Aconbury Wood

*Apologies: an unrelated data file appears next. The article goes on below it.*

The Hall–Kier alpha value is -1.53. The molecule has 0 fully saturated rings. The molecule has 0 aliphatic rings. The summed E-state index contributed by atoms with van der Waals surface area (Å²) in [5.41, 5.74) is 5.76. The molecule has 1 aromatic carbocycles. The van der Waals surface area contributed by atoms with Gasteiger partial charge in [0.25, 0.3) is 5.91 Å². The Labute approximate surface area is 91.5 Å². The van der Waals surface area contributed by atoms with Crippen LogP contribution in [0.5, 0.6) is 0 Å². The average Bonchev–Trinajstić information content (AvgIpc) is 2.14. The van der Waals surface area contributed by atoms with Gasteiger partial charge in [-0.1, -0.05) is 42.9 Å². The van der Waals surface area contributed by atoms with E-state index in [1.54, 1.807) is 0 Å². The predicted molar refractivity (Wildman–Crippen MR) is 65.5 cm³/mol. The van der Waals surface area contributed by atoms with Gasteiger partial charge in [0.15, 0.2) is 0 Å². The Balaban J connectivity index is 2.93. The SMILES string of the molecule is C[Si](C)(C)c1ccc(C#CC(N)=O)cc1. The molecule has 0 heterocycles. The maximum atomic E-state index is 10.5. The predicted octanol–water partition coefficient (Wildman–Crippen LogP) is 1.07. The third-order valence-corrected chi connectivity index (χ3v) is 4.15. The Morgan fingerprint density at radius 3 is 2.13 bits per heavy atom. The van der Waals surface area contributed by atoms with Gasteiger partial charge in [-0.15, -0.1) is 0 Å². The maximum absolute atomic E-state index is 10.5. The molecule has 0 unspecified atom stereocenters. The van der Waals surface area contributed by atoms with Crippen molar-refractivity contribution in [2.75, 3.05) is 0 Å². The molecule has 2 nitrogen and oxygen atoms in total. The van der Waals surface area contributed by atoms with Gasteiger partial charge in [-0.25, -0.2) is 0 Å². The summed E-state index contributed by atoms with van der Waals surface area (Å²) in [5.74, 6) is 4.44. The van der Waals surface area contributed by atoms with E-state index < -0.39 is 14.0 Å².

Coppicing is a traditional method of managing woodland in which young tree shoots are repeatedly cut down to near ground level. In subsequent growth years, many new shoots will emerge, and, after a number of years the coppiced tree is ready to be harvested, and the cycle begins again. (Note that the noun coppice means a growth of small trees or a forest coming from shoots or suckers.)The woodland is harvested in rotation, - just as with the crops on our farm. In this way, a crop is available each year somewhere in the woodland. Coppicing has the effect of providing a rich variety of habitats, as the woodland always has a range of different-aged coppice growing in it, which is really beneficial for biodiversity. Chestnut can be grown in this way and because it is straight and really hard the orginal use was to provide hop-poles to support the hop plants whilst they are growing . Nowadays is it usually cut on a 12 to 18 year cycle to make into cleft chestnut paling fences or stakes. One of the local woods on the Duchy Estate runs a project, in conjunction with Wye Wood, to encourage people with both physical and mental health problems to learn traditional skills and improve their quality of life. Partly funded through the local Primary Care Trust and the Forestry Commission, people are referred to the project to take advantage of woodland walks or to develop their skills through learning traditional crafts. The result of all this is healthier, happier individuals …and these lovely feeders. Made from Chestnut, a naturally durable hardwood (fence posts made with Chestnut last longer than those made from Oak!), these lovely feeders will last in your garden for many years to come.

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